(i) Board of Guardians became Council of a County or Borough; and

(ii) Clerk to the Guardians became Clerk of the County Council or Town Clerk; and

(iii) Guardian as an individual became a member of the Council of a County or Borough; and

(iv) Poor Law Union became a County or Borough.

In most western countries following Roman Cult law and English law, the Town Clerk remains effectively the “Clerk of the Guardians”, the “Clerk of the Peace”, the “Agent of the Clerk of the Privy Council”, the “Clerk of the Magistrates” and “Registrar of the Court of Record” with the Justices’ Clerks of Magistrates Courts their agent possessing the claimed power to conclude summary judgments.

Based on the continued claimed powers of the Clerk and their agents, a Magistrates Court is effectively a Court of Wards and Guardians with a hearing effectively either "examination" or a "summary judgment" for petty matters limited by cost and penalty.

Upon the presumptions of power claimed by the Clerks, when one attends a Roman law Magistrates Court, it is presumed one has consented to being treated as a Ward unless such presumptions are rejected before attendance or immediately upon being brought forcibly before the Magistrates Court.

this is their public oath,but do they swear another..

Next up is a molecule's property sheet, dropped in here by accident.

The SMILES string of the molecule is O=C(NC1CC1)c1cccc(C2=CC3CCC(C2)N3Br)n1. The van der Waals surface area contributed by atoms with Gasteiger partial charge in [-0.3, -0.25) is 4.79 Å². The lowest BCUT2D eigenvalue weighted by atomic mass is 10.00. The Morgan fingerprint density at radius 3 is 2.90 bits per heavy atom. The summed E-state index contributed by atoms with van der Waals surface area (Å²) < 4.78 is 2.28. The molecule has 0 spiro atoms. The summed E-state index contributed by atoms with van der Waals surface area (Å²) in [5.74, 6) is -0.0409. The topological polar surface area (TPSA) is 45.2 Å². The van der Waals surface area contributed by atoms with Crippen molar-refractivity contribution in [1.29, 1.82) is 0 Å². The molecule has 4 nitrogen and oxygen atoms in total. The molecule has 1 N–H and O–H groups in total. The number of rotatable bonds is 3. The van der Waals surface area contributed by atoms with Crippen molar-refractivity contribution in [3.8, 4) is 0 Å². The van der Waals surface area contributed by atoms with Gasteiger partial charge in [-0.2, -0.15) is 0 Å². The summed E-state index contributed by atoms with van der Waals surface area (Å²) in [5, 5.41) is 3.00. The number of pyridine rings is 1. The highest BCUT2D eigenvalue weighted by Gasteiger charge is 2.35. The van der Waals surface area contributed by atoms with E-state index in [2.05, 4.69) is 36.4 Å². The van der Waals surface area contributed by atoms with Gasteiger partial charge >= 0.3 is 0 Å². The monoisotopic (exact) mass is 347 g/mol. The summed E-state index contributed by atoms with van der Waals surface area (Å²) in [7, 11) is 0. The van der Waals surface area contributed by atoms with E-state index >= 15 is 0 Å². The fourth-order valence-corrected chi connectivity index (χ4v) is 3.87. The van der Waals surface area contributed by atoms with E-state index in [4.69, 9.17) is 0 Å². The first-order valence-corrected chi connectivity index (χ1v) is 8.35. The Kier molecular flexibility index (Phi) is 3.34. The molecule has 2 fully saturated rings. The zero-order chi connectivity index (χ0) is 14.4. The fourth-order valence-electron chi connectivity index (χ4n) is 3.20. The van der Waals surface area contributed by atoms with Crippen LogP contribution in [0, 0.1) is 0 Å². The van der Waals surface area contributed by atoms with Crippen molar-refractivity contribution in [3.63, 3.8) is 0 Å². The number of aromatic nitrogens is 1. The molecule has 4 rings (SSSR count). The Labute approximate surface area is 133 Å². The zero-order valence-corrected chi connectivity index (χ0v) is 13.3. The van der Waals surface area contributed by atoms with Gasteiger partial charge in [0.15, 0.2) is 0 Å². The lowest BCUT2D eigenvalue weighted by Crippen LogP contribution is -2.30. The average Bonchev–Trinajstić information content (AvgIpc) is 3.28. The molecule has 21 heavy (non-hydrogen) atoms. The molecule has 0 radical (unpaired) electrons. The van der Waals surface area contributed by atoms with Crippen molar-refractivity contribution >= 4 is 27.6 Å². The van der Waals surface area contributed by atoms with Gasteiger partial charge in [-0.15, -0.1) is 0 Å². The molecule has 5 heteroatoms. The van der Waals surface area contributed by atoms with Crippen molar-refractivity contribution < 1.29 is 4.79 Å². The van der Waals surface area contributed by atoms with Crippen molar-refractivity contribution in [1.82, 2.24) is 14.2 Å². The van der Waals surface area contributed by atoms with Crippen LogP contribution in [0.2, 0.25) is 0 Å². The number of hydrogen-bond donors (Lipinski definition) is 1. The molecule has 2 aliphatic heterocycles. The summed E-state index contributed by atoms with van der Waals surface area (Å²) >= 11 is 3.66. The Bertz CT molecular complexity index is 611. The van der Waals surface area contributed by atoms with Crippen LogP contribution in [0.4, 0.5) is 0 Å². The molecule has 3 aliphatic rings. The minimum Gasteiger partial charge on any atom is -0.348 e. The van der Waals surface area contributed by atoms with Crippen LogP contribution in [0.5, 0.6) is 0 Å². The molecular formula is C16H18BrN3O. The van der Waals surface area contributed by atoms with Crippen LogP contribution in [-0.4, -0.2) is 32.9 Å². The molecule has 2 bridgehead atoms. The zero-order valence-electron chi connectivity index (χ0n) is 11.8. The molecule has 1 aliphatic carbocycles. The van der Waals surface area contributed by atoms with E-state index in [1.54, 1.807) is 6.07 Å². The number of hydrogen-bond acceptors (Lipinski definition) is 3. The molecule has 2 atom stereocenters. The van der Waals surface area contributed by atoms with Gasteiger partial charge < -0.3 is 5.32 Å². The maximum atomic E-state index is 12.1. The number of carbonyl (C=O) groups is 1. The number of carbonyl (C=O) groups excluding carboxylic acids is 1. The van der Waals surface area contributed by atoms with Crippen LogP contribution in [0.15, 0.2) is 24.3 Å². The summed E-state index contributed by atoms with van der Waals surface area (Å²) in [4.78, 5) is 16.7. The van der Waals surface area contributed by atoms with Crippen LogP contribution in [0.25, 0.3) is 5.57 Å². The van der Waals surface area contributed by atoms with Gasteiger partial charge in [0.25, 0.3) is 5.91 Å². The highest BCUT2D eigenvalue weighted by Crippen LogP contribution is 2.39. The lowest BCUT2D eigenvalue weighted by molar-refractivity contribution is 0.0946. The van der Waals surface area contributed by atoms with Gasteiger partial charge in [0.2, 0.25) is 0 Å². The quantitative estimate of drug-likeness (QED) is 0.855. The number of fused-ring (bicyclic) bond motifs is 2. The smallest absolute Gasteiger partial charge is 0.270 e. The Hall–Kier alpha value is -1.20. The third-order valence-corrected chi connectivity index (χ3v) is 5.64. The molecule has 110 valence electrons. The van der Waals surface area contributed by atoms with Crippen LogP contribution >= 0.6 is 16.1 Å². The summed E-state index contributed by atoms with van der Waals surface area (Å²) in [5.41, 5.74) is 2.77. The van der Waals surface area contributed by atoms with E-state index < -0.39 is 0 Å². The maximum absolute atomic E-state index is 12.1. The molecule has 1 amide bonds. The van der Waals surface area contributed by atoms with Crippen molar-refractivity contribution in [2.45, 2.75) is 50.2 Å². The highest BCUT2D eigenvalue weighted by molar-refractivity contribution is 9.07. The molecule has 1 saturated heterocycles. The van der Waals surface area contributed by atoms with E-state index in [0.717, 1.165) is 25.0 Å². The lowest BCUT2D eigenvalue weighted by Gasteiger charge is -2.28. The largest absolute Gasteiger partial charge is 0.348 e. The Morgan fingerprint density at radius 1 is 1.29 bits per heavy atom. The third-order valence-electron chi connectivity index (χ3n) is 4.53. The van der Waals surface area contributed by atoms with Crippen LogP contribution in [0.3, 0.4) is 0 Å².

30A.020 Oath of clerk and deputies.
Every clerk and deputy, in addition to the oath prescribed by Section 228 of the Constitution, shall, before entering on the duties of his office, take the following oath in presence of the Circuit Court: "I, ....., do swear that I will well and truly discharge the duties of the office of .............. County Circuit Court clerk, according to the best of my skill and judgment, making the due entries and records of all orders, judgments, decrees, opinions and proceedings of the court, and carefully filing and preserving in my office all books and papers which come to my possession by virtue of my office; and that I will not knowingly or willingly commit any malfeasance of office, and will faithfully execute the duties of my office without favor, affection or partiality, so help me God." The fact that the oath has been administered shall be entered on the record of the Circuit Court.
Effective: January 2, 1978
History: Created 1976 (1st Extra. Sess.) Ky. Acts ch. 21, sec. 2, effective January 2,
If the machine of government is of such a nature that it requires you to be the agent of injustice to another, then, I say, break the law.
Henry David Thoreau
ALL UNALIENABLE RIGHTS RESERVED -AB INITIO - Without Recourse - Non-Assumpsit
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Re: Clerk of the Magistrates from 1836 onwards

Postby holy vehm » Wed Oct 31, 2012 9:24 pm

Nice find, shared about :wink:
"A ruler who violates the law is illegitimate. He has no right to be obeyed. His commands are mere force and coercion. Rulers who act lawlessly, whose laws are unlawful, are mere criminals".
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Re: Clerk of the Magistrates from 1836 onwards

Postby Dreadlock » Thu Nov 01, 2012 1:25 am

Yeah, interesting website. Good info. Cheers.